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Could alcohol addiction be the basis for a discrimination case?

The British Columbia Human Rights Code prohibits discrimination in the workplace on a variety of grounds including mental and physical disability. When a worker suffers discrimination on the basis of either of these grounds, that employee may be able to take legal action against the individual or party that is responsible for the discriminatory action.

Recently, a terminated employee filed a B.C. Human Rights Tribunal complaint, against his former employer on the basis that he was being discriminated against because of his alcohol addiction. The man lost his job when, despite promising to stop drinking, he arrived at work with alcohol in his system.

This is not the first time the man's former employer was made aware of his issue. He was previously suspended from his job. At that point, in exchange for attending counseling and treatment, union representatives assisted the man in returning to work. The man was terminated the second time after his employer determined he had been drinking.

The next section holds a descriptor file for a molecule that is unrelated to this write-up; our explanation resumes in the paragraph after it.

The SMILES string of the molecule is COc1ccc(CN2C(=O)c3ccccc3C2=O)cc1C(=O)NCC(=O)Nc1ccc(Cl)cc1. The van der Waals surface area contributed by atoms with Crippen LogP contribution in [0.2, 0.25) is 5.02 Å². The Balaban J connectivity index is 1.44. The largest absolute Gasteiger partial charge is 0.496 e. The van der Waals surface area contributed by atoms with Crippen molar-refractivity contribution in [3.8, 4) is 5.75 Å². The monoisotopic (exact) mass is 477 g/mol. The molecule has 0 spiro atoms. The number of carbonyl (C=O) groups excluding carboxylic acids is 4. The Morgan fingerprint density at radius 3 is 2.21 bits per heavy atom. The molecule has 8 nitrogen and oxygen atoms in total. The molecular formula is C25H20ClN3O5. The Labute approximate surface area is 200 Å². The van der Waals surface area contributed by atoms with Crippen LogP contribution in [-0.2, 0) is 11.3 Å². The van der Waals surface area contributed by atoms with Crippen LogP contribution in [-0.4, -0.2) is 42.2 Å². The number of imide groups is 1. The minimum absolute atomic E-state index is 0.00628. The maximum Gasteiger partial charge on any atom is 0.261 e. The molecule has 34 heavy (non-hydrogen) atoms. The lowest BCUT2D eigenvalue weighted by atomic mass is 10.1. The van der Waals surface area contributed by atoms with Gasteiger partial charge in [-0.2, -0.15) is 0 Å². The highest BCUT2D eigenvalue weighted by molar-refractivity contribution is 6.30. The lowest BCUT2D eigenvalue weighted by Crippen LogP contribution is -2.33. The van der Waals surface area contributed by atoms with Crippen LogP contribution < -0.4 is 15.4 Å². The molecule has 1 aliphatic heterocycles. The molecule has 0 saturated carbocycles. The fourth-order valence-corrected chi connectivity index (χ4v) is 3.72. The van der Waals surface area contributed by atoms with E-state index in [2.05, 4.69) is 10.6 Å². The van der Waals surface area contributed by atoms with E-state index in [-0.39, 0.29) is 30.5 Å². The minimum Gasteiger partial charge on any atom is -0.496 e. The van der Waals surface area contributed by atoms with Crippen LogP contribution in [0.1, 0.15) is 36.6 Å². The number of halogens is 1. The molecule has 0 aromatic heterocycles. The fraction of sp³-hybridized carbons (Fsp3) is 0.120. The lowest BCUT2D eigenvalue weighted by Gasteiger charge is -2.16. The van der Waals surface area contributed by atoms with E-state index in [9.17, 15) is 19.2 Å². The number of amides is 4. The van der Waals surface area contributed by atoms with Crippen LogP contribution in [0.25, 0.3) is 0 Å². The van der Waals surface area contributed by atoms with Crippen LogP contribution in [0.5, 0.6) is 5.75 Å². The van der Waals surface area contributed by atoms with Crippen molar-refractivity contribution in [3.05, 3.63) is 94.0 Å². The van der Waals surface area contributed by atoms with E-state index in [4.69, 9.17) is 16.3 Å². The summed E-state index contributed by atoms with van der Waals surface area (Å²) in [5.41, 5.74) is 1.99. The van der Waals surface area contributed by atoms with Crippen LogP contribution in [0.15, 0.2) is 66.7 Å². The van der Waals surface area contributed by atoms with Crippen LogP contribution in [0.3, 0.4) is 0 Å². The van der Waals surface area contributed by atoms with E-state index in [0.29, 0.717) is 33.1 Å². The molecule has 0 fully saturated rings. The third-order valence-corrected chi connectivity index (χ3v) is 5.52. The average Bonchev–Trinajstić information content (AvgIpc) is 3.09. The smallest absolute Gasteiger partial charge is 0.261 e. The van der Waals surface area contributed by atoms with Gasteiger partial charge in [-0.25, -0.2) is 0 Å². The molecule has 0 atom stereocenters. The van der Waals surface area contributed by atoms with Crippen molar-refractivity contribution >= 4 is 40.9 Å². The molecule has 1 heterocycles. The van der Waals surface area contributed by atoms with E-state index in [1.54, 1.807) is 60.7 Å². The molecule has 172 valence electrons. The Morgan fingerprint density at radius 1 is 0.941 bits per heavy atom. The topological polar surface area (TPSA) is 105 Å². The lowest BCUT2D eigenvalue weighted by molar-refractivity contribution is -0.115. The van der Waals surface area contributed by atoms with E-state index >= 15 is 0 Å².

In his claim, the man alleged his alcoholism is a physical disability and therefore, any adverse employment action related to it, was against the law. Though the former employer sought to have the claim dismissed, since drug and alcohol addictions are in fact disabilities according to the Human Rights Code, that request was not granted.

The employer claims the dismissal was not the result of his disability. Instead, it asserts the employee occupied a safety sensitive role and dismissal was appropriate in light of the safety issues raised with an employee attending work while impaired.

The employer made a preliminary application to have the employee's complaint dismissed but the Tribunal denied the application and has recommended the parties mediate the dispute. Many complaints brought before the Tribunal settle through an early Settlement Meeting, thereby avoiding the time, stress and expense of a hearing.

Should you or your organization require information with respect to human rights obligations in the workplace, including the duty to accommodate, the lawyers at Overholt Law are well positioned to advise and assist.

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